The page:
Great Lakes Energy (GLE), headquartered in Boyne City, Mich., serves approximately 125,000 meters in 26 counties in western and northern Michigan. The largest member-owned power company in Michigan, GLE operates out of eight different offices and maintains over 14,000 miles of distribution line.
The electric cooperative has reliably served its members for more than 80 years, and in 2018, officially launched a new venture: Truestream—a wholly-owned subsidiary offering fiber-to-the-home broadband internet and voice services within the co-op’s service territory.
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National Information Solutions Cooperative (NISC), GLE’s technology partner, is supporting the co-op in deployment of its network.
Business Driver of Broadband Investment
In a 2017 survey, GLE found that about 45 percent of those surveyed did not have access to high-speed broadband, and much of the remainder were hamstrung by unreliable or high-cost internet options.
GLE was convinced that its local presence, focus on cooperative values, and member-first mindset would translate well to its broadband undertaking.
“The biggest obstacle our members face is reliable online access,” said Dale Stolt, Truestream solutions supervisor. “Truestream brings unparalleled service to rural homes and business. We’re creating opportunities for our residents to thrive and for economic development.”
Broadband Business Case & Structure
Truestream collected leads and leveraged customer data to gauge interest in all 26 counties of GLE’s service territory.
When projecting ROI (return on investment), Chris Barber, Truestream COO, said the goal for project viability was a 42-percent take rate. By mid-2021, Truestream take rates in mature areas were higher than 60 percent.
The network is being installed in phases. GLE serves on average 8.7 members per mile, thus the network is reaching rural, hard-to-serve areas of Michigan. GLE also serves approximately 35,000 seasonally occupied homes.
Existing competition includes cable operators, satellite broadband, digital subscriber line (DSL), and wireless internet service providers (WISP). To differentiate, Truestream offers a simplified approach to pricing and products, symmetrical product offerings, and a high level of customer service GLE members are accustomed to.
Challenges and Surprises
GLE navigated workflow inefficiencies, including the manually intensive delinquent and collection processes, that resulted in ineffective use of staff time and resources. Prior to partnering with NISC, time- and paper-intensive processes resulted in strain on employees and less-timely customer service.
Additional challenges include operational hurdles posed by serving a large, non-contiguous service territory, limited access to construction workforce and materials, managing the financial capacity to build the necessary infrastructure, and managing customer expectations.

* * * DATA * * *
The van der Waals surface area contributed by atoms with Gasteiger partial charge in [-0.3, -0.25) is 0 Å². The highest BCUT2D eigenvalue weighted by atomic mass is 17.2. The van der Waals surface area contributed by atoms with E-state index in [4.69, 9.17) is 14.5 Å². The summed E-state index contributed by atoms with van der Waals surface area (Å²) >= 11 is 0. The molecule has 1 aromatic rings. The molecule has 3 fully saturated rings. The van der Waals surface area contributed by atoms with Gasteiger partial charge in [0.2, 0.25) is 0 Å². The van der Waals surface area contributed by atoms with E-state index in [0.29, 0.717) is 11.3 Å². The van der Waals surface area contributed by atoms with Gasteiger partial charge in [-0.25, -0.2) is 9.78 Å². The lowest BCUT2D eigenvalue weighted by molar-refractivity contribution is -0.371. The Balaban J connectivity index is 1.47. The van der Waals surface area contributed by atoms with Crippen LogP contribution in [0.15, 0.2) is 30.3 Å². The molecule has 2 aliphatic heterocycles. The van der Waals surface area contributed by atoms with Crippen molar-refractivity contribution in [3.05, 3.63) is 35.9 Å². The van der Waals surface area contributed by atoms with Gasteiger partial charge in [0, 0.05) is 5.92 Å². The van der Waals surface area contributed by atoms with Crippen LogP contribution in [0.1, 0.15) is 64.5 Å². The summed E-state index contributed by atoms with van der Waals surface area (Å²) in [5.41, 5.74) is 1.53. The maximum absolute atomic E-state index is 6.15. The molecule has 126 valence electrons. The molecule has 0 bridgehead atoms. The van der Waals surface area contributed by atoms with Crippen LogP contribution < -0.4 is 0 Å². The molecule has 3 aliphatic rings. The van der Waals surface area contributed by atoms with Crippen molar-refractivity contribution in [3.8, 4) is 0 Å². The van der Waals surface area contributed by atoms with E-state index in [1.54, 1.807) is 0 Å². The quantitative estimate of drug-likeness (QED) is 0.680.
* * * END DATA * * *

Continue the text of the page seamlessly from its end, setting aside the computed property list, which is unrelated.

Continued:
“The excitement level was high—even people outside our service territory were asking to get on the list,” said Jonathan Auman, GLE business systems supervisor. “We’ve done well managing customer expectations, but it’s hard to tell members it’ll be months, if not years, for us to build out the network in some areas. People need service now.”
Among the greatest successes has been brand buy-in by Truestream customers, known as “Truestreamers.” The formation of these brand ambassadors is reflected in a measured customer satisfaction rating of over 95 percent and a net promoter score of 87.
“As a member-owned cooperative, we’re used to members having strong feelings of investment and ownership in their co-op, and that mentality has taken root in the broadband side of the business,” Barber said. “I think it’s because we’re a local brand people know and trust, and it’s just the spirit of the co-op and how we care for our members.”
Why This Case Study is Important
One factor behind the success of Truestream is the importance of finding process efficiencies, particularly in the areas of mass disconnects and reconnects.
Prior to partnering with NISC, disconnecting a delinquent account meant manually writing a service order, watching for when the debt was paid even if outside business hours, creating another service order, and manually reconnecting the account. Each delinquent account required about 10 minutes of a staff person’s time, which was then multiplied by however many disconnects occurred that month.
Now armed with automation, reconnects occur automatically 24/7 with no human intervention, and total staff time required for each month’s entire reconnect process is a total of 15-30 minutes—most months a savings on staff time of more than 90 percent. The software also applies to the electric side of the utility and helps ensure credit history events are recorded in those accounts.
“It means increased data integrity. Before, this labor-intensive process opened the door to human error, but now the system is doing it and we know that when we disconnect somebody, all the pieces and parts that go with it are accounted for,” Auman said.
Truestream notched its first subscriber Oct. 25, 2018, and currently serves more than 12,000 internet and voice subscribers. With an annual growth goal of 6,000 new Truestreamers, tools such as mass process automation help ensure customers are as pleased with their broadband services as they are with their electric service.
This case study was originally published in NRECA RE Magazine’s 2022 Broadband Insert in August 2022.